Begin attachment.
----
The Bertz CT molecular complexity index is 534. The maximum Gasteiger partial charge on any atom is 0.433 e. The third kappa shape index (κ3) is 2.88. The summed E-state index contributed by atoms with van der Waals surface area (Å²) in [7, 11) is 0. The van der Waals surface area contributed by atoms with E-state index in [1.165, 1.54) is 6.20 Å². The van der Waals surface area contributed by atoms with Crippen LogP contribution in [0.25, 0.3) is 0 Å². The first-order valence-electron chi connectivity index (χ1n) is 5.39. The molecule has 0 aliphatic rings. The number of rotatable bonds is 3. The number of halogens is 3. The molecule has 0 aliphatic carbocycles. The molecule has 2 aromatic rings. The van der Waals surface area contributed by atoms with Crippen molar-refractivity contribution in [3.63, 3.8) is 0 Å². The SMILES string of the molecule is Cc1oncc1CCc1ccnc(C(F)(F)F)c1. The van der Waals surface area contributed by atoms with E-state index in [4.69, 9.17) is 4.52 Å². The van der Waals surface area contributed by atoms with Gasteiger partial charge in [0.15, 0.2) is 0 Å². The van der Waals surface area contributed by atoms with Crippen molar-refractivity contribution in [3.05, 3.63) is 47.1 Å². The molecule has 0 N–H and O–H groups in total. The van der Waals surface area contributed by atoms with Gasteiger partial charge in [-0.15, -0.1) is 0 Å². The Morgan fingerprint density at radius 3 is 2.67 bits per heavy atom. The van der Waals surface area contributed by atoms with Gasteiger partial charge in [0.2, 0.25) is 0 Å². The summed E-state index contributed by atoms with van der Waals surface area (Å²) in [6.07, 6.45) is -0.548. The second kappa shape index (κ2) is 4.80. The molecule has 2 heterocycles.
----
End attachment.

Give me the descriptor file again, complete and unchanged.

The Bertz CT molecular complexity index is 534. The maximum Gasteiger partial charge on any atom is 0.433 e. The third kappa shape index (κ3) is 2.88. The summed E-state index contributed by atoms with van der Waals surface area (Å²) in [7, 11) is 0. The van der Waals surface area contributed by atoms with E-state index in [1.165, 1.54) is 6.20 Å². The van der Waals surface area contributed by atoms with Crippen LogP contribution in [0.25, 0.3) is 0 Å². The first-order valence-electron chi connectivity index (χ1n) is 5.39. The molecule has 0 aliphatic rings. The number of rotatable bonds is 3. The number of halogens is 3. The molecule has 0 aliphatic carbocycles. The molecule has 2 aromatic rings. The van der Waals surface area contributed by atoms with Crippen molar-refractivity contribution in [3.63, 3.8) is 0 Å². The SMILES string of the molecule is Cc1oncc1CCc1ccnc(C(F)(F)F)c1. The van der Waals surface area contributed by atoms with E-state index in [4.69, 9.17) is 4.52 Å². The van der Waals surface area contributed by atoms with Gasteiger partial charge in [0.15, 0.2) is 0 Å². The van der Waals surface area contributed by atoms with Crippen molar-refractivity contribution in [3.05, 3.63) is 47.1 Å². The molecule has 0 N–H and O–H groups in total. The van der Waals surface area contributed by atoms with Gasteiger partial charge in [-0.15, -0.1) is 0 Å². The Morgan fingerprint density at radius 3 is 2.67 bits per heavy atom. The van der Waals surface area contributed by atoms with Gasteiger partial charge in [0.2, 0.25) is 0 Å². The summed E-state index contributed by atoms with van der Waals surface area (Å²) in [6.07, 6.45) is -0.548. The second kappa shape index (κ2) is 4.80. The molecule has 2 heterocycles.